The 21st Theater Army Area Command (TAACOM), Kaiserslautern, Germany, has been in the "getting rid of excess equipment" business for some time. As the drawdown in Europe comes to a close and the restructuring of the remaining force continues, a primary consideration is the retrograde of excess equipment in a way that will not be detrimental to force readiness.
Prepo afloat and prepo ashore are two programs that pre-position materiel conveniently close to where the potential or probable need is anticipated. In prepo afloat, equipment required for a heavy brigade and the initial theater logistics base is pre-positioned onboard 12 ships located at strategic locations at sea. This enables the Army to deploy rapidly to future hot spots when necessary. In prepo ashore, similar equipment is pre-positioned on land in Kuwait in Southwest Asia.
The final installment of equipment slated for pre-positioning in Kuwait was shipped last April. Additional equipment will be shipped only as needed to replace equipment already there.
Captain Robert Grundy was the 21st TAACOM prepo ashore project officer. "We were told by Department of the Army what to provide and what the timeline was for providing it," he said. "Most of this equipment is not new, but it is in perfect working condition."
The prepo ashore program pre-positioned 842 pieces of rolling stock, including everything from M1 tanks to Bradley fighting vehicles and M113 armored personnel carriers to trailers. Approximately 6,300 secondary items, such as burners for mobile kitchen trailers, .50-caliber weapons, and tents, were also shipped. In fiscal year 1994, costs for inland transportation, parts, and overtime associated with prepo ashore were $2.9 million. This figure was expected to drop to $1.1 million in fiscal year 1995.
Some of the equipment in the prepo ashore program became available when corps units in U.S. Army, Europe, were deactivated. However, most of the equipment came from Combat Equipment Group, Europe (CEGE), and reserve storage activities (RSA) in Kaiserslautern and Germersheim, Germany. Once identified as excess, the corps and RSA equipment was moved to maintenance facilities at Germersheim and Kaiserslautern and repaired to meet Army standards. CEGE equipment was repaired at the storage location. Inspectors provided by the 29th Area Support Group's directorate of quality assurance and 51st Maintenance Battalion checked the equipment to ensure that it met the Army's standards before it was shipped to Kuwait.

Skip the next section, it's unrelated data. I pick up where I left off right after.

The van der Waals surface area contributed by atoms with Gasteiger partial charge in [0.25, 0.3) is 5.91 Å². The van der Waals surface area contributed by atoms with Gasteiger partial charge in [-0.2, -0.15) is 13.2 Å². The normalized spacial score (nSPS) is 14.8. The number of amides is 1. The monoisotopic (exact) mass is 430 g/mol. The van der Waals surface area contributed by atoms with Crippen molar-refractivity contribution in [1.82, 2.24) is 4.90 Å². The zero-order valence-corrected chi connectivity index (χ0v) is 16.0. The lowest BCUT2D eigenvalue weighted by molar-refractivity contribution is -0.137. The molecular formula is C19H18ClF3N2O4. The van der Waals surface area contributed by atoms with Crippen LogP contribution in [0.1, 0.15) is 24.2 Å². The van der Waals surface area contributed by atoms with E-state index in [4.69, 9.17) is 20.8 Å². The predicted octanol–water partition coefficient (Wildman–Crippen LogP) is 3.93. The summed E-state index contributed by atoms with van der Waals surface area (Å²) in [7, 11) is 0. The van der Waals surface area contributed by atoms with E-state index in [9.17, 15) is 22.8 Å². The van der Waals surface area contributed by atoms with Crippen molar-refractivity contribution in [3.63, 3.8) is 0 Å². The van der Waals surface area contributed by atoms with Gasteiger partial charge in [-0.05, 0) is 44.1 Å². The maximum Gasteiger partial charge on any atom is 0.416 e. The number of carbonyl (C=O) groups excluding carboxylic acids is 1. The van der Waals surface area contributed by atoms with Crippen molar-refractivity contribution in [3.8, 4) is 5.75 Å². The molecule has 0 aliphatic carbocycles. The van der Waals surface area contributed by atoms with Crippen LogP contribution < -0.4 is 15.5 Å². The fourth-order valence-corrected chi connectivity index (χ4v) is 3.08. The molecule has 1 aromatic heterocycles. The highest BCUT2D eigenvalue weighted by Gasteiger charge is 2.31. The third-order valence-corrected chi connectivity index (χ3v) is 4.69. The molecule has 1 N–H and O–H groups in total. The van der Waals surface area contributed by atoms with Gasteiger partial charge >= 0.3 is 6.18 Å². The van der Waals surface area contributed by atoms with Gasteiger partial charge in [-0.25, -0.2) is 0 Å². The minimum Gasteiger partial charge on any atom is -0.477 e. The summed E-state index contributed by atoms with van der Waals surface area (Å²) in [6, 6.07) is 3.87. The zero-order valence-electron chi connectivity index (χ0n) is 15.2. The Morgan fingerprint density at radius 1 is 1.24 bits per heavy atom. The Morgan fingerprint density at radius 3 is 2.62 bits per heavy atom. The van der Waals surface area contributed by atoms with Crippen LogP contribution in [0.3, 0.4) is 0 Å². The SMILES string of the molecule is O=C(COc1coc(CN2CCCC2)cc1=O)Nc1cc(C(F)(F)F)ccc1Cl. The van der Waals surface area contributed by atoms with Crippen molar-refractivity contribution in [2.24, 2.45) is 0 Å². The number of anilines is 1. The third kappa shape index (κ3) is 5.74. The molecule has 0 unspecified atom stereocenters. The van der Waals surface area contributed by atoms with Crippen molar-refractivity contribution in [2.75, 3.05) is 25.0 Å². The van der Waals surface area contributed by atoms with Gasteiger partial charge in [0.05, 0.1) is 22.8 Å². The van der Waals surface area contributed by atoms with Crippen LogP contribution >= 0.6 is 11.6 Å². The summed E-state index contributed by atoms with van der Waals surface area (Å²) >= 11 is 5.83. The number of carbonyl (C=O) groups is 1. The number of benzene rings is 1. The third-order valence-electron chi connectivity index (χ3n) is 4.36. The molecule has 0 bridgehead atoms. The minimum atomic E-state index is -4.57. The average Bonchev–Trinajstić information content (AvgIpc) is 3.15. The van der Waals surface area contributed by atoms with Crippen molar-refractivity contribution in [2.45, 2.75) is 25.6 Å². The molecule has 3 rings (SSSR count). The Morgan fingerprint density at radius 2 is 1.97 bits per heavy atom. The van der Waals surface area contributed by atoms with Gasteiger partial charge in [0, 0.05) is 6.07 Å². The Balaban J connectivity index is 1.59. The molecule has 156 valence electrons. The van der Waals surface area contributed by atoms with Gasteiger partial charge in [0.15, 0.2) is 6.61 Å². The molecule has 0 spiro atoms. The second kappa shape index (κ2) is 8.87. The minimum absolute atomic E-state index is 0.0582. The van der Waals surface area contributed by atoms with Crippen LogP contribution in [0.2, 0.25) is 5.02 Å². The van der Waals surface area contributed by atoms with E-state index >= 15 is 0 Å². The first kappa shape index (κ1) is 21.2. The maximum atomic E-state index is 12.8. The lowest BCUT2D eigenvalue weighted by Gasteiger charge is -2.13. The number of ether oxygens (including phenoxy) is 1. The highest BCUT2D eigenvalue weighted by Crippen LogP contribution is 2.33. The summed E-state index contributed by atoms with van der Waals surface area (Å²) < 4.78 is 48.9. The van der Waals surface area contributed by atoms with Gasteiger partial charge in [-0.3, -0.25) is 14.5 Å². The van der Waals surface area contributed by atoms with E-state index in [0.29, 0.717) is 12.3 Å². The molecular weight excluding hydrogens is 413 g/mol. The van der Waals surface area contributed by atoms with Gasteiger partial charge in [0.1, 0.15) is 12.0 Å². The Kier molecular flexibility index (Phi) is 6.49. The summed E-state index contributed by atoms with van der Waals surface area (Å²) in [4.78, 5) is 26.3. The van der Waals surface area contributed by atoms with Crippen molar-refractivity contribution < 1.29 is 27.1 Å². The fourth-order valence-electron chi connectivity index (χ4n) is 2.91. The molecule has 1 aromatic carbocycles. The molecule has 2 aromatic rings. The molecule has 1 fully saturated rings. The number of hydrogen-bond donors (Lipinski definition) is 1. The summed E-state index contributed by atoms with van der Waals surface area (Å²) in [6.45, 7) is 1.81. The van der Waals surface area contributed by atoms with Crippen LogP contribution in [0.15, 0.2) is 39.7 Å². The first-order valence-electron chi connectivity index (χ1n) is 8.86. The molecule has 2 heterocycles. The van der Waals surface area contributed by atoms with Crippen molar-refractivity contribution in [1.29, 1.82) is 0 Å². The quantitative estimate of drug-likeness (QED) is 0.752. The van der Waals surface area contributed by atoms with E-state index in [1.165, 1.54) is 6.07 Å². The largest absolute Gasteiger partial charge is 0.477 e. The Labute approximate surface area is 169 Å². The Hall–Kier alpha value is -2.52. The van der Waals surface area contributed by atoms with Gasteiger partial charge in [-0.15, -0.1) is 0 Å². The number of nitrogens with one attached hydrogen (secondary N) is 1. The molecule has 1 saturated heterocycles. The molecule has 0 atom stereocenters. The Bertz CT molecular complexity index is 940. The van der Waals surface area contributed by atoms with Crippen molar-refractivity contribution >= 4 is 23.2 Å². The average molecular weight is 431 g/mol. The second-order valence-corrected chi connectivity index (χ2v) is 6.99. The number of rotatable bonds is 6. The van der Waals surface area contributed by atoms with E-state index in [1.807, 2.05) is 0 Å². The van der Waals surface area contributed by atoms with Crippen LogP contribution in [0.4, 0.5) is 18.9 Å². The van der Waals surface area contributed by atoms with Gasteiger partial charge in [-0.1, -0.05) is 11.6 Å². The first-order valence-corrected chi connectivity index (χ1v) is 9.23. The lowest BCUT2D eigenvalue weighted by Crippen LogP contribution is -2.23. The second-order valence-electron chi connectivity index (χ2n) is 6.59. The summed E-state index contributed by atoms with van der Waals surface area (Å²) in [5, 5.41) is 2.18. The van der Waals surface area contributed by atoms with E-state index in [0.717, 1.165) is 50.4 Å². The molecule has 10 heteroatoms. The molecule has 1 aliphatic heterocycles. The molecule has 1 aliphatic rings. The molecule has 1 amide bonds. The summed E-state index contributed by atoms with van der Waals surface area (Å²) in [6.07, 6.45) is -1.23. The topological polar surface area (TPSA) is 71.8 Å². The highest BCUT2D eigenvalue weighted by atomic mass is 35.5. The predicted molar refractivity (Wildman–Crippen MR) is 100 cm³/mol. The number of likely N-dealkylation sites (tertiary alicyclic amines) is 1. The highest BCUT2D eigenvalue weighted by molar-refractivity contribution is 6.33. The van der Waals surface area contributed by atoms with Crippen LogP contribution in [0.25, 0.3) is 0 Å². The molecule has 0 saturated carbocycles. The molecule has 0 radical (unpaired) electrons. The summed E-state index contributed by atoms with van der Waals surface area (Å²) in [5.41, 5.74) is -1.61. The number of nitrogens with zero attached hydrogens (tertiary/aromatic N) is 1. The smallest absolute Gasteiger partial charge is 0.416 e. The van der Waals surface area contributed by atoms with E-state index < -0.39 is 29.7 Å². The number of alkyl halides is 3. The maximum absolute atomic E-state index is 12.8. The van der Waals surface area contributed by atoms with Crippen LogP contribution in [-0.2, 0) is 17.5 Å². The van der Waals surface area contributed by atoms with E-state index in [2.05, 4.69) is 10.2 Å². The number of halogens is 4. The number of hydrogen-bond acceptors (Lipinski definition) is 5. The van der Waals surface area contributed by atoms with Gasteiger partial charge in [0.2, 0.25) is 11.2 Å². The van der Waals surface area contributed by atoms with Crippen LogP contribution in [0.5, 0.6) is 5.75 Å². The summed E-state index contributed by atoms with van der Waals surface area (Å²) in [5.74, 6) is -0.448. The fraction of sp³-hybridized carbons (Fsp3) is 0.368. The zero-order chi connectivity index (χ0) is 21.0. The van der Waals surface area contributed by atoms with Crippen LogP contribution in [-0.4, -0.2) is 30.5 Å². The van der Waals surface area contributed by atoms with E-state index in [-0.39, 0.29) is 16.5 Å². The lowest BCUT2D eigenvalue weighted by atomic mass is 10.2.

Critical to the success of the prepo ashore program is maintaining the operational readiness of the equipment so that it will be immediately available for use by combat commanders during contingency operations. The equipment is stored at Camp Doha, Kuwait. A civilian contractor maintains the equipment according to Army standards and issues it to units that rotate to Kuwait for maneuvers. When their maneuvers are completed, unit maintenance personnel repair damaged equipment, if possible, before turn-in. However, the civilian contractor is ultimately responsible for maintaining the equipment in combat-ready condition.
Captain Grundy believes that having the equipment pre-positioned in Kuwait will undoubtedly serve as a deterrent against Iraqi aggression. "They know we have a brigade's worth of equipment that is in a high state of readiness," he said. "That is one part of this mission that has never been secret," he added. "We want the whole world to know that we have a lot of equipment in Kuwait, and we are prepared to use it if anything flares up." ALOG
Master Sergeant Debra D. Arden is assigned to the Office of the Chief of Public Affairs, Department of the Army, Washington, D.C. She was previously assigned as Chief of Media Relations for the 21st Theater Army Area Command, Kaiserslautern, Germany. Master Sergeant Arden has a bachelor of science degree in psychology from the University of Maryland in College Park. The author thanks Captain Robert Grundy for providing the photo accompanying this article.